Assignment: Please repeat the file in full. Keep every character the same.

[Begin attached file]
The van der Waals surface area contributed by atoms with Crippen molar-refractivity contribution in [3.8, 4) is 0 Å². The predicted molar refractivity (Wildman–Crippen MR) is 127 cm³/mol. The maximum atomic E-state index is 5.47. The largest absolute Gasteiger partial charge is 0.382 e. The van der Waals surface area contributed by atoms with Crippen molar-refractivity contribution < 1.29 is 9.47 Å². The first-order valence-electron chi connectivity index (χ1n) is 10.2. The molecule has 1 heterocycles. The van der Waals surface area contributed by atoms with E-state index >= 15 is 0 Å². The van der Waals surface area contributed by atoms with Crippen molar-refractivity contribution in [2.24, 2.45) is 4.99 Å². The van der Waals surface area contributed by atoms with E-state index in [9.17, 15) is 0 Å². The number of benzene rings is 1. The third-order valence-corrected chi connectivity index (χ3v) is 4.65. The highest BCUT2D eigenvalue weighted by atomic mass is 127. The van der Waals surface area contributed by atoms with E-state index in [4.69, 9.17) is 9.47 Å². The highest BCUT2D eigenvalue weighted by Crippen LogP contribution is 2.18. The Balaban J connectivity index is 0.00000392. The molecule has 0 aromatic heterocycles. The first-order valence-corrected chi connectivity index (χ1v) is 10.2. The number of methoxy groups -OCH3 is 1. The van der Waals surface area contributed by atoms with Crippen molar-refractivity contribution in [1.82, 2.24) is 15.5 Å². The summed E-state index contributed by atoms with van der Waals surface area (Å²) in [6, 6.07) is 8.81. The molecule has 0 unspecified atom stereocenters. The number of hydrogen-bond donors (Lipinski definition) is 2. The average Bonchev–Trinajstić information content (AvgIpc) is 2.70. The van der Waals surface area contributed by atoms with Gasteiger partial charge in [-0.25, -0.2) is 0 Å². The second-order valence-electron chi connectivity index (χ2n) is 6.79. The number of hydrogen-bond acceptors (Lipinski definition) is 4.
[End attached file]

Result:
The van der Waals surface area contributed by atoms with Crippen molar-refractivity contribution in [3.8, 4) is 0 Å². The predicted molar refractivity (Wildman–Crippen MR) is 127 cm³/mol. The maximum atomic E-state index is 5.47. The largest absolute Gasteiger partial charge is 0.382 e. The van der Waals surface area contributed by atoms with Crippen molar-refractivity contribution < 1.29 is 9.47 Å². The first-order valence-electron chi connectivity index (χ1n) is 10.2. The molecule has 1 heterocycles. The van der Waals surface area contributed by atoms with E-state index >= 15 is 0 Å². The van der Waals surface area contributed by atoms with Crippen molar-refractivity contribution in [2.24, 2.45) is 4.99 Å². The van der Waals surface area contributed by atoms with E-state index in [9.17, 15) is 0 Å². The number of benzene rings is 1. The third-order valence-corrected chi connectivity index (χ3v) is 4.65. The highest BCUT2D eigenvalue weighted by atomic mass is 127. The van der Waals surface area contributed by atoms with E-state index in [4.69, 9.17) is 9.47 Å². The highest BCUT2D eigenvalue weighted by Crippen LogP contribution is 2.18. The Balaban J connectivity index is 0.00000392. The molecule has 0 aromatic heterocycles. The first-order valence-corrected chi connectivity index (χ1v) is 10.2. The number of methoxy groups -OCH3 is 1. The van der Waals surface area contributed by atoms with Crippen molar-refractivity contribution in [1.82, 2.24) is 15.5 Å². The summed E-state index contributed by atoms with van der Waals surface area (Å²) in [6, 6.07) is 8.81. The molecule has 0 unspecified atom stereocenters. The number of hydrogen-bond donors (Lipinski definition) is 2. The average Bonchev–Trinajstić information content (AvgIpc) is 2.70. The van der Waals surface area contributed by atoms with Gasteiger partial charge in [-0.25, -0.2) is 0 Å². The second-order valence-electron chi connectivity index (χ2n) is 6.79. The number of hydrogen-bond acceptors (Lipinski definition) is 4.